JAMES S. PILE, while a student at Princeton University in Princeton, New Jersey, was awarded a grant in June 2003 to aid research on fighting networks among the Layapo-Enga of Papua New Guinea (PNG), under the supervision of Dr. Rena Lederman. From June 2003 to May 2004, Pile conducted research in the Lai Valley of Enga Province and elsewhere in PNG, including fieldwork with the Ambulyini clan, interviews with bigmen, war leaders, and gunfighters from tribes and clans throughout Enga Province, and archival research in Wabag, Mount Hagen, and Port Moresby. The work with the Ambulyini clan produced a detailed case study of two gun wars, enabling Pile to document and analyze the mechanisms through which war was declared, the internal politics that shaped the way war was prosecuted, and how the decision to end war was arrived at and put into effect. The interviews and archival research resulted in a regional account of feud relations and patterns of warfare alliance and enmity from contact to the present; a history of how factory-made shotguns and rifles, locally manufactured firearms, and, most recently, assault rifles had been incorporated into tribal fighting; and an analysis of the consequences of gun wars for social, economic, and cultural institutions. Finally, Pile documented how ambitious young men in the Lai Valley innovated on the most archaic traditions in the novel contexts of gun wars to gain control over assault rifles, create new relationships with other gunfighters, and effectively challenge the clan- and tribe-based moral and political foundations of Enga warfare.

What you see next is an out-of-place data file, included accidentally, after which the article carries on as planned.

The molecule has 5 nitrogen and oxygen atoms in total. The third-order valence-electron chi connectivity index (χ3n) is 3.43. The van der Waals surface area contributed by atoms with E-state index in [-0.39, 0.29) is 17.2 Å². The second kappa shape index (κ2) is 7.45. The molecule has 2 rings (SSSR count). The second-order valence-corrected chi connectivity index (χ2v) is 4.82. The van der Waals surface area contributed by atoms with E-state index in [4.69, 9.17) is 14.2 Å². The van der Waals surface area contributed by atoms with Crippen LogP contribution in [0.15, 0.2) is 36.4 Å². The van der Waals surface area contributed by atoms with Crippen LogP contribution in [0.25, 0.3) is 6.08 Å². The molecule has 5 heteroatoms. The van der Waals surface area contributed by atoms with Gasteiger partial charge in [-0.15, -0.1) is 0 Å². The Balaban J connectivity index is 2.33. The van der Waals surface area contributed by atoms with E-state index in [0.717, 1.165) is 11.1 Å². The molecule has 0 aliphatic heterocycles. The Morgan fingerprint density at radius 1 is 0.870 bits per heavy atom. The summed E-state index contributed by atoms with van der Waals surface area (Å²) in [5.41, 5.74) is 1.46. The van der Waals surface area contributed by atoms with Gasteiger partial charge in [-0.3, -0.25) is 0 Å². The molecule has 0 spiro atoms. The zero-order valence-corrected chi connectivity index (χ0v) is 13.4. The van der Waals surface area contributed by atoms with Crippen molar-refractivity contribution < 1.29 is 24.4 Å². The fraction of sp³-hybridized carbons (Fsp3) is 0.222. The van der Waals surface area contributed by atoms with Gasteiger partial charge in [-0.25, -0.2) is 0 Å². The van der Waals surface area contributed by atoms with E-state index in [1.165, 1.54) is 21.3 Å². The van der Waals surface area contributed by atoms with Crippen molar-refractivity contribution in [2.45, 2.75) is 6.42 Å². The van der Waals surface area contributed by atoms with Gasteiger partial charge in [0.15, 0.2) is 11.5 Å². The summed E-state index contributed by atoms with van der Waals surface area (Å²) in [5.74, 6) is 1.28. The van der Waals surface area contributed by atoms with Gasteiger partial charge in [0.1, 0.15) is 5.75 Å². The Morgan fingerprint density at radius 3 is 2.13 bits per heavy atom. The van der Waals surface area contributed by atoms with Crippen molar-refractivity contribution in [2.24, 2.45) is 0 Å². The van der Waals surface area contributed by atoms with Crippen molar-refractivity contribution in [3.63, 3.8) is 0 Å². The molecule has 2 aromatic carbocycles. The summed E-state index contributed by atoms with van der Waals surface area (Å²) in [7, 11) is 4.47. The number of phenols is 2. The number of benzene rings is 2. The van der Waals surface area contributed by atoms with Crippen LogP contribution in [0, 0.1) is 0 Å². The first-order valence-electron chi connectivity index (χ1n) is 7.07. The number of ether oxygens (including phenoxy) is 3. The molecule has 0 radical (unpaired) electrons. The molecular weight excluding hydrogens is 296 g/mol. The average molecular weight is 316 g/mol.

Dussart, Dr. Francoise Denise, U. of Connecticut, Storrs, CT - To aid research on 'Living with Chronic Illness in Aboriginal Australia'